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Saturday, June 7, 2014

Drivers Want Access to a Limited Number of Apps in Their Cars

As reported by Computerworld: Drivers are tiring of automakers embedding apps into their cars, the main complaint being that they only want essential apps that work as well as the ones on their smartphones, according to new research.

The research, presented by automotive market research firm SBD, was buttressed by the views of people in a focus group involving 46 people, six of whom participated in a panel at the Telematics Detroit conference here this week.

The focus group, identified by first name only, overwhelmingly chose two functions that they wanted in a car's infotainment system -- navigation and music. Everything else was seen as either a convenience or a dangerous distraction.
Tesla instrument panel
The Tesla infotainment system was popular among test users in a focus group at Telematics Detroit.
(Photo: Lucas Mearian/Computerworld)
Each driver was given an hour to experiment with six car infotainment systems from each of the leading car manufacturers plus Tesla Motors, the electric car maker.
"Music and where am I going. Everything else is about driving. Safety... that's what I'm most concerned with," said Megan, one of the panelists. "All this other stuff seams OK, but it's very distracting."

Having Google Search embedded in a car topped the list of features the drivers said they wanted because it was fast, intuitive and worked every time.

"There's just so many things you can do with it," said Neal, another panelist. "The information is instant. There's no lag time. And, it saves so much time."

Neal said he likes using Google Search and navigation on his smartphone rather than on his car's telematics system because the car always takes longer to find a location and often offers 10 or more search results that aren't related to the desired destination.

The second most popular app among the drivers on the panel was Pandora, the Internet radio and music streaming service. Most complained that the SiriusXM satellite radio service offered with new cars has stations with repetitive music playlists. Pandora, on the other hand, learns a user's preferences or allows them to be customized while still offering an endless variety of music, the drivers said.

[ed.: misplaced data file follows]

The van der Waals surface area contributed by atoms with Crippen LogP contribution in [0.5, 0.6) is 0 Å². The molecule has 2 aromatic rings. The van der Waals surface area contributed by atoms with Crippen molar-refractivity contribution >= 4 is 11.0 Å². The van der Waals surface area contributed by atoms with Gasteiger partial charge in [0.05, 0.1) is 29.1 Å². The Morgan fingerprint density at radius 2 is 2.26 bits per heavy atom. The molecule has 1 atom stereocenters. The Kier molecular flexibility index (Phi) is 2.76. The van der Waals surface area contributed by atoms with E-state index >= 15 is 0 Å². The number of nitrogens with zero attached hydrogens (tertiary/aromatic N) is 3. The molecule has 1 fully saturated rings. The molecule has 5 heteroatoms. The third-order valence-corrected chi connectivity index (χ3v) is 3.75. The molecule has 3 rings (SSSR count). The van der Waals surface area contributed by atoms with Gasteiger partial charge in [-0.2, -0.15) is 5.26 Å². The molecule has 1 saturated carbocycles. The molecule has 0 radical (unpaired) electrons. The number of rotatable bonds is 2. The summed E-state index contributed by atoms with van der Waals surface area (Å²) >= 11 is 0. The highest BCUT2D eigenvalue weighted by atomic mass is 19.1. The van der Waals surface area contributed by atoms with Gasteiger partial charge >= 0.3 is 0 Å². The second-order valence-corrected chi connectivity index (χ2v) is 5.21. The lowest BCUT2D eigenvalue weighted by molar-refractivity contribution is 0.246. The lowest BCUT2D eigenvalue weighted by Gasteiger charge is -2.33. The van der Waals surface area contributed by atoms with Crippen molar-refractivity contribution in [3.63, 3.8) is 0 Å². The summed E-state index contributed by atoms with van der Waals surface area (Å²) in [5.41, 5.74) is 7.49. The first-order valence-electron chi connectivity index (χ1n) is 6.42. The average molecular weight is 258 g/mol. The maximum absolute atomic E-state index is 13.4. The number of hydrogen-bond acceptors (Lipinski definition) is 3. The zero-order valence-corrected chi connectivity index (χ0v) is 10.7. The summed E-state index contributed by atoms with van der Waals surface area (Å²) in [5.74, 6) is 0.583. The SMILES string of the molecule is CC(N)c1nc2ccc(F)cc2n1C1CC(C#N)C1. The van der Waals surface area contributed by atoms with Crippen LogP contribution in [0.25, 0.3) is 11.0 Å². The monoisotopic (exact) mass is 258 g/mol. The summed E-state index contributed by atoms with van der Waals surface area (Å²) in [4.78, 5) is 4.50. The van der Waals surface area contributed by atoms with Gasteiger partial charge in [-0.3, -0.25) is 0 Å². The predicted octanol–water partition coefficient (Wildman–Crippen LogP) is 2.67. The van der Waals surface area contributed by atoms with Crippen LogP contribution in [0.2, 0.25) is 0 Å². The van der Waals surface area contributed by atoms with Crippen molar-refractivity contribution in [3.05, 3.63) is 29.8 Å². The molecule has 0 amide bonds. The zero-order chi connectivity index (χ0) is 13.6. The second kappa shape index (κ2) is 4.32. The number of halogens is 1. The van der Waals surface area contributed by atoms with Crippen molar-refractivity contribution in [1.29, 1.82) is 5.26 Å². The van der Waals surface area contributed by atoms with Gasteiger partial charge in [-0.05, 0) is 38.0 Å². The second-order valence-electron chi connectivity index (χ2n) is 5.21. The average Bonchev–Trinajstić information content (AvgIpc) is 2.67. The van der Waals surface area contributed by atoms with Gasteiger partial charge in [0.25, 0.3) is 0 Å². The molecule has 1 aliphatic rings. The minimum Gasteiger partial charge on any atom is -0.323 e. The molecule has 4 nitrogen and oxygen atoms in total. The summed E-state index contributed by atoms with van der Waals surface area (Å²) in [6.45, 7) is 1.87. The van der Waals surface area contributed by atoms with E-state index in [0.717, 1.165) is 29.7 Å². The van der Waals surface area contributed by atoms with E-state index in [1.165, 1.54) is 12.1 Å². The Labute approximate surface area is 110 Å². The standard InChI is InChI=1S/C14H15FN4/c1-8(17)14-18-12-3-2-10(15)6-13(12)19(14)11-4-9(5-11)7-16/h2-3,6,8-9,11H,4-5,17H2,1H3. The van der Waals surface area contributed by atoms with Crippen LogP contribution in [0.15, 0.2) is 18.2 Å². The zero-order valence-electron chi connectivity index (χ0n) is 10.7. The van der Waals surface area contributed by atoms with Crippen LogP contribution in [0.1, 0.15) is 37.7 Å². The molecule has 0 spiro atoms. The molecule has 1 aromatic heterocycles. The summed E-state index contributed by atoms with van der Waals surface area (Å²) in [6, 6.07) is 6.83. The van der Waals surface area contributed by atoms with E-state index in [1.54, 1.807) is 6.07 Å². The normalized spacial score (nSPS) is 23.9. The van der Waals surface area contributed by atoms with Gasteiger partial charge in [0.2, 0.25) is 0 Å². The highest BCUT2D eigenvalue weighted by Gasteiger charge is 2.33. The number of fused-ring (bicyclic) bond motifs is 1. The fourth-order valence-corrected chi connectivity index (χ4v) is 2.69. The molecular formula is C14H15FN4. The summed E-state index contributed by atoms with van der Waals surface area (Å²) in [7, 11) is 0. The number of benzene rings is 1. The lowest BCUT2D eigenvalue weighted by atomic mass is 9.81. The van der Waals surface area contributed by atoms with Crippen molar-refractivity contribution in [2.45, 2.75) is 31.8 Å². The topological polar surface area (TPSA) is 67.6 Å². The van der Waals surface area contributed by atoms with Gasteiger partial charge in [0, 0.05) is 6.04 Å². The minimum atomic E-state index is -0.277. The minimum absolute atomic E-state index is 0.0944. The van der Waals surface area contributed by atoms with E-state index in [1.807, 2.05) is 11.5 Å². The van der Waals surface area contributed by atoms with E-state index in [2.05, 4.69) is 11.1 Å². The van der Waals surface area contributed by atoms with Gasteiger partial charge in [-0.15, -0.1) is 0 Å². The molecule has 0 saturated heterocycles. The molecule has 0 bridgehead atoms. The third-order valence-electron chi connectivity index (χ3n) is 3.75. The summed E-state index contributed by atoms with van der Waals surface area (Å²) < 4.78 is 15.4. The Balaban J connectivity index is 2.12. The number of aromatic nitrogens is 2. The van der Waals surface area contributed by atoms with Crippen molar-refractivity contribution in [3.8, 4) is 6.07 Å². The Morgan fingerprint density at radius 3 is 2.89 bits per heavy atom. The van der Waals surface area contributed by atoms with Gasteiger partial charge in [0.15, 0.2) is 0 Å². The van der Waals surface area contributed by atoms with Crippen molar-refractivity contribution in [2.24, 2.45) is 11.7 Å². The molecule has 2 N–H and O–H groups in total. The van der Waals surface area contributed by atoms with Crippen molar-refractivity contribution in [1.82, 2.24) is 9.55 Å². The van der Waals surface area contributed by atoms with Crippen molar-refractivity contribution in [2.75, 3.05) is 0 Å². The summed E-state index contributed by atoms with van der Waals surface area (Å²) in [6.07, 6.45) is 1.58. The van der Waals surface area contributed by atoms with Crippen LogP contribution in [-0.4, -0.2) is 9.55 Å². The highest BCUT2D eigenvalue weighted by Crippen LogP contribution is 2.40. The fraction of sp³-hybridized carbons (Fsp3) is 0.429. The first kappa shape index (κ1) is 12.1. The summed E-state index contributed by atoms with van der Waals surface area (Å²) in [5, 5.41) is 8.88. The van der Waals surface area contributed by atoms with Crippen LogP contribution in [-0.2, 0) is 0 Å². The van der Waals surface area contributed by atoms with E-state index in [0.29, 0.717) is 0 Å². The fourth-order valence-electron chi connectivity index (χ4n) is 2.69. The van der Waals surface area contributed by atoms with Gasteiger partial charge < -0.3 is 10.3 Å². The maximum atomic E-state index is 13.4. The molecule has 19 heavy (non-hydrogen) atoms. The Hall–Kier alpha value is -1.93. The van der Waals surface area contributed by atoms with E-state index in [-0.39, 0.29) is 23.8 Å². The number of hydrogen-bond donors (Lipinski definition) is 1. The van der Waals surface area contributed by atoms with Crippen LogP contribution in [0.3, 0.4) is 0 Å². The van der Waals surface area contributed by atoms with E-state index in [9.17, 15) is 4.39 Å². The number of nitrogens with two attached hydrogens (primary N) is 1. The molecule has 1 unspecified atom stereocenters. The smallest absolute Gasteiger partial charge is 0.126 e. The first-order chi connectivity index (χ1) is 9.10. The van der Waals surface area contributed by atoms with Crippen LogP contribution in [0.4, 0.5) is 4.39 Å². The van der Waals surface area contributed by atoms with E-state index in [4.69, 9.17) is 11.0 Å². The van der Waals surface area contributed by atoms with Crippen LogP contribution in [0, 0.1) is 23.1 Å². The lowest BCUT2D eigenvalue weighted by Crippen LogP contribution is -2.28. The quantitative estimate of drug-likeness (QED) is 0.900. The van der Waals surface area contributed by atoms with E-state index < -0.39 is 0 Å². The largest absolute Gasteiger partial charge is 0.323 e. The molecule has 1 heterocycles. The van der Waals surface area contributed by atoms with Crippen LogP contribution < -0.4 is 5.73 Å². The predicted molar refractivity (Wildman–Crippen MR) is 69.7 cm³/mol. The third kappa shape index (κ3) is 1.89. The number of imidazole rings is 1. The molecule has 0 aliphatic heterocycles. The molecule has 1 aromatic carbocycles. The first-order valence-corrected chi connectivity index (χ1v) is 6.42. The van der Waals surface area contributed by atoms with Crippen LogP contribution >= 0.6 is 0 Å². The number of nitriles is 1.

"Does Pandora run for free in cars?" Neal asked. "I'd love to have Pandora, but I don't want to pay a premium to have it stream into the car. I have a phone I can use for that."

Andrew Hart, head of advanced research at SBD, said automakers choose the wrong apps to embed in their cars because, in the rush to catch up with smartphones and tablets, they forget about usability and responsiveness.

Today, there are 173 apps developed by automotive manufacturers that have been embedded in cars in the U.S., according to Hart.

The SBD focus group was made up of 46 U.S. drivers who'd purchased a car in the past year. The divers were split into two groups and asked to try infotainment systems in three premium cars and four mass consumer cars.

In the premium group was the Mercedes-Benz S-Class Command Infotainment system, the Porsche PCM infotainment system and the Tesla Model S infotainment system, which is based on the Linux OS.

In the mass consumer group of vehicles was the Dodge Ram 1500's Uconnect infotainment system, the Nissan Altima's NissanConnect infotainment system, and the Honda Civic's HondaLink (Next Generation) infotainment system.

The focus group was asked to complete three tasks: Find a radio station, navigate home, and find a pizza shop.

Only 40% were able to complete the simple tasks on the infotainment systems. The remaining 60% "got lost while navigating through the maze of different features," according to SBD.